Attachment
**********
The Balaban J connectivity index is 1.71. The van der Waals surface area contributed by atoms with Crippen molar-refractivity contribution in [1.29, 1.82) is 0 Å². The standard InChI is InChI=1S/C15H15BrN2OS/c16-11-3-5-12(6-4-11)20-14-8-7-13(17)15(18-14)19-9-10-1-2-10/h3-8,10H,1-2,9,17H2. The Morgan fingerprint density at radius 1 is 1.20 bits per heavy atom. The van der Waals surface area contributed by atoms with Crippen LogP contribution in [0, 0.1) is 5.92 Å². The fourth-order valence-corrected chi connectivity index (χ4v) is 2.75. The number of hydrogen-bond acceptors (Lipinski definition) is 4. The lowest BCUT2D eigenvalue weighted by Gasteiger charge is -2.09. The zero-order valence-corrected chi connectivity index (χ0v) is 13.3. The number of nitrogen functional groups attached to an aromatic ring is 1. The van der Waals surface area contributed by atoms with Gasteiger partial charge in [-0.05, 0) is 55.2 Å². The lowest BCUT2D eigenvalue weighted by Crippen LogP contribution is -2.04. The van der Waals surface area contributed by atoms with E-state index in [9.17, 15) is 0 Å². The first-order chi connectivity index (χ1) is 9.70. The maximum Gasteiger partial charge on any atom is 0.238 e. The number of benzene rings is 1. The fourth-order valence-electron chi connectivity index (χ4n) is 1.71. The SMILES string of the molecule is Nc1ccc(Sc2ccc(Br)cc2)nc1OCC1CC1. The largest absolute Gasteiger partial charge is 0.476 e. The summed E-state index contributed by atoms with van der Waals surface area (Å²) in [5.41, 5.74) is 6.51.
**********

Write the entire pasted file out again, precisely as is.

The Balaban J connectivity index is 1.71. The van der Waals surface area contributed by atoms with Crippen molar-refractivity contribution in [1.29, 1.82) is 0 Å². The standard InChI is InChI=1S/C15H15BrN2OS/c16-11-3-5-12(6-4-11)20-14-8-7-13(17)15(18-14)19-9-10-1-2-10/h3-8,10H,1-2,9,17H2. The Morgan fingerprint density at radius 1 is 1.20 bits per heavy atom. The van der Waals surface area contributed by atoms with Crippen LogP contribution in [0, 0.1) is 5.92 Å². The fourth-order valence-corrected chi connectivity index (χ4v) is 2.75. The number of hydrogen-bond acceptors (Lipinski definition) is 4. The lowest BCUT2D eigenvalue weighted by Gasteiger charge is -2.09. The zero-order valence-corrected chi connectivity index (χ0v) is 13.3. The number of nitrogen functional groups attached to an aromatic ring is 1. The van der Waals surface area contributed by atoms with Gasteiger partial charge in [-0.05, 0) is 55.2 Å². The lowest BCUT2D eigenvalue weighted by Crippen LogP contribution is -2.04. The van der Waals surface area contributed by atoms with E-state index in [9.17, 15) is 0 Å². The first-order chi connectivity index (χ1) is 9.70. The maximum Gasteiger partial charge on any atom is 0.238 e. The number of benzene rings is 1. The fourth-order valence-electron chi connectivity index (χ4n) is 1.71. The SMILES string of the molecule is Nc1ccc(Sc2ccc(Br)cc2)nc1OCC1CC1. The largest absolute Gasteiger partial charge is 0.476 e. The summed E-state index contributed by atoms with van der Waals surface area (Å²) in [5.41, 5.74) is 6.51.